NEWS
By EDWARD LEE AND KATHERINE DUNN and EDWARD LEE AND KATHERINE DUNN,SUN REPORTERS | February 1, 2006
After a quiet first half of the indoor track and field season, Garnell Hall is making some noise - again. The Catonsville senior's second-place time of 22.09 seconds in the 200-meter dash at the Hispanic Games last month is the third-fastest time in the country, according to dyestat.com, a Web site for track and field and cross country. Hall, who also is tied for the second-fastest time in the 300 (36.1 seconds) among Baltimore area athletes, has been in the national spotlight. As a junior at Mount St. Joseph last winter, he was ranked 20th and 33rd in the country in the 200 and 400, respectively.
SPORTS
By Rich Scherr and Rich Scherr,SPECIAL TO THE SUN | March 13, 2005
There was nearly a minute to play in last night's Class 1A girls basketball state championship game, but to Pam Wright, the chance to cast aside years of frustration couldn't wait another moment. Clad from head to toe in pink, the New Town coach, who guided Milford Mill to the state final each year from 1998 to 2003 only to come up empty, threw her hands into the air and strutted up and down the sideline at UMBC's RAC Arena. She knew her Titans were on the brink of history. With a 62-53 win over Southside, New Town (25-2)
NEWS
February 2, 2004
On January 29, 2004 CHARLES NORMAN ANDREAE JR., beloved husband of Virginia White Andreae and the late Jean Gowdy Andreae; devoted father of C. N. "Chip" Andreae III, Mary Stuart Gephart, Ginger N. Novak and Sally N. McCabe; devoted grandfather of Chas, Taylor, Mollie, Graham, Alex, Charlie, Ginna, Matt, Norris, Catherine and Will. Friends may call at the family owned Mitchell-Wiedefeld Funeral Home Inc., 6500 York Rd (at Overbrook), on Monday 3 to 6 p.m. A Funeral Service will be held Tuesday 11 a.m. at Roland Park Presbyterian Church.
SPORTS
By CANDUS THOMSON | August 17, 2003
There's not enough room on a business card to list all the awards and titles accumulated by Lefty Kreh and Roland Martin. But then in the outdoors world, neither fisherman needs much of an introduction. Books, TV shows, seminars, videos. Heck, they could probably make a killing doing the greetings on people's answering machines. Can you just imagine it: "Hi, this is Lefty Kreh. No one is home right now, but did you hear the one about the minister, rabbi and priest out golfing?" With the number of jokes he knows, Kreh could give each person an individualized greeting.
SPORTS
September 28, 2002
SPRINGFIELD, Mass. - This was a prize that Magic Johnson and Larry Bird could share. Johnson was inducted into the Basketball Hall of Fame last night, reunited with his former rival in a ceremony that evoked tears for the late Drazen Petrovic and laughs for the antics of the Harlem Globetrotters before the star of showtime stole the show. "You allowed me for 12 or 13 years to be a little boy, to play the game I love, to try to be the best player I could be, to try to win games, and to also turn the fans on," Johnson told commissioner David Stern between standing ovations.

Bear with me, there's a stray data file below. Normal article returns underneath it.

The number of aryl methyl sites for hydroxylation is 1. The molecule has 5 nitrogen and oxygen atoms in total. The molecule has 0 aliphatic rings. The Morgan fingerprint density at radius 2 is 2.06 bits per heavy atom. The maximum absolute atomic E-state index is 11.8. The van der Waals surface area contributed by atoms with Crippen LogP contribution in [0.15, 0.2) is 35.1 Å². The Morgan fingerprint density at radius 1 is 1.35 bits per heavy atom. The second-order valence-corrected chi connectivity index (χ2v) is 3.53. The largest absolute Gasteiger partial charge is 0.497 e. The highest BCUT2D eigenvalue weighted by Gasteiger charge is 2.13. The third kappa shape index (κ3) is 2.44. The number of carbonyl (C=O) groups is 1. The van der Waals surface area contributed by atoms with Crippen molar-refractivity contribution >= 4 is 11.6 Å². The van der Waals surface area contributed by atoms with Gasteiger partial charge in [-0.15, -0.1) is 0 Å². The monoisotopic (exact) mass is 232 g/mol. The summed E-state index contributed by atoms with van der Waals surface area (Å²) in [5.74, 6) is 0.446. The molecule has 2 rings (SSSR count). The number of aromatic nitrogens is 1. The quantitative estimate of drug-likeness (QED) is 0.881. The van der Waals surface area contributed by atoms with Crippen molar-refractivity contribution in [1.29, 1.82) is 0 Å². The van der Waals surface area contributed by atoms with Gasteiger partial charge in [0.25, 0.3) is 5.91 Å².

NEWS
By MILTON KENT | May 19, 1996
Just as the fog and mist broke around Pimlico yesterday to produce a sunny day, the fog and mist that permeated ABC's coverage of the Kentucky Derby two weeks ago were swept away in an understated, but brilliant production of the Preakness.The network won as big as Preakness winner Louis Quatorze, who likewise bounced back from a subpar Derby, with exceptional pictures and brilliant words in a lean, but effective telecast.Producer Curt Gowdy Jr. bore the brunt of a critical beating for not only taking the network away before the Derby winner could be declared, but also for presenting a telecast allegedly unsatisfying for the serious horseplayer.
SPORTS
By Milton Kent | May 1, 1998
With 26 cameras and 75 camera positions around Louisville's Churchill Downs, from the paddock to the jockey's room to the stables and from above it all in a blimp, ABC producer Curt Gowdy Jr. has more than enough equipment to visually tell the story of tomorrow's 124th running of the Kentucky Derby.But that doesn't mean that Gowdy is satisfied. The Emmy Award-winning producer and son of the Hall of Fame announcer is hoping that one of tomorrow's jockeys will wear the one-pound camera that goes on their cap and provides such a terrific perspective for the home viewer.
SPORTS
By Candus Thomson and Candus Thomson,SUN STAFF | July 28, 2002
BIRMINGHAM, Ala. - ESPN hopes to tap into the future of outdoors sports shows by taking a page from the past. This fall, the sports network will debut The New American Sportsman as the centerpiece of a prime-time block of shows on ESPN2 targeted at anglers, hunters and campers. The hour-long show is an update of The American Sportsman that was hosted by Curt Gowdy from the 1960s to the 1980s. The program followed celebrities on adventures around the world. A preview of the new show featured actor Greg Kinnear on a photo safari to watch scientists track the migration of rhinos and golfer Jack Nicklaus tarpon fishing.
FEATURES
By Kevin Cowherd | February 17, 2000
UNTIL RECENTLY, I was pretty much convinced that fishing was the most boring activity in the world. For me, fishing is always this: You bait the hook, throw the line in the water, and that's about it, action-wise. Because most of the time, the fish aren't biting. So you end up staring at the water for hours and getting a headache from the sun. And then you go home. Anyway, as I said, I didn't think anything could be more boring than that. But I was wrong. Because if you think fishing is boring, try watching these fishing shows on TV. With all these shows, the format is pretty much the same.
Baltimore Sun Articles
|
|
|
Please note the green-lined linked article text has been applied commercially without any involvement from our newsroom editors, reporters or any other editorial staff.